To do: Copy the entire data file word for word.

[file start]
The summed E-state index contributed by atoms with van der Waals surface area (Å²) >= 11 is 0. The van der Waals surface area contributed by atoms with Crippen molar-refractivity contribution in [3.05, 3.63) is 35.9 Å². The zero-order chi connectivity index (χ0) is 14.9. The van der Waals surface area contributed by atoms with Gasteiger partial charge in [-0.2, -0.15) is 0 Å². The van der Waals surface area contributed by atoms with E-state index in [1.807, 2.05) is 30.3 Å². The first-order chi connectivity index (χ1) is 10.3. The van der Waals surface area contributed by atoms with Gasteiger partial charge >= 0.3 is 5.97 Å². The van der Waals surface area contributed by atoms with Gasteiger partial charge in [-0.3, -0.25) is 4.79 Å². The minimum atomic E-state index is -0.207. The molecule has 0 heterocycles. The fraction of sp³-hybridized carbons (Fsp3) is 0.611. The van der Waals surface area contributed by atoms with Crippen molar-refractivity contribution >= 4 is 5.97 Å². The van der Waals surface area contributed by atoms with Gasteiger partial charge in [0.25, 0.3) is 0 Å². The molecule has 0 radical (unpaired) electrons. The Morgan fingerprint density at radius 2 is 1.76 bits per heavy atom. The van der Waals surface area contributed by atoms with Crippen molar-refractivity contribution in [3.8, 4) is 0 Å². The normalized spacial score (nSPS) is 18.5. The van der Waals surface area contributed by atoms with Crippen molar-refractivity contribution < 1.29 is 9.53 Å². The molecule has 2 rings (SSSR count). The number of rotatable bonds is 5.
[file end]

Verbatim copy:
The summed E-state index contributed by atoms with van der Waals surface area (Å²) >= 11 is 0. The van der Waals surface area contributed by atoms with Crippen molar-refractivity contribution in [3.05, 3.63) is 35.9 Å². The zero-order chi connectivity index (χ0) is 14.9. The van der Waals surface area contributed by atoms with Gasteiger partial charge in [-0.2, -0.15) is 0 Å². The van der Waals surface area contributed by atoms with E-state index in [1.807, 2.05) is 30.3 Å². The first-order chi connectivity index (χ1) is 10.3. The van der Waals surface area contributed by atoms with Gasteiger partial charge >= 0.3 is 5.97 Å². The van der Waals surface area contributed by atoms with Gasteiger partial charge in [-0.3, -0.25) is 4.79 Å². The minimum atomic E-state index is -0.207. The molecule has 0 heterocycles. The fraction of sp³-hybridized carbons (Fsp3) is 0.611. The van der Waals surface area contributed by atoms with Crippen molar-refractivity contribution >= 4 is 5.97 Å². The van der Waals surface area contributed by atoms with Gasteiger partial charge in [0.25, 0.3) is 0 Å². The molecule has 0 radical (unpaired) electrons. The Morgan fingerprint density at radius 2 is 1.76 bits per heavy atom. The van der Waals surface area contributed by atoms with Crippen molar-refractivity contribution in [3.8, 4) is 0 Å². The normalized spacial score (nSPS) is 18.5. The van der Waals surface area contributed by atoms with Crippen molar-refractivity contribution < 1.29 is 9.53 Å². The molecule has 2 rings (SSSR count). The number of rotatable bonds is 5.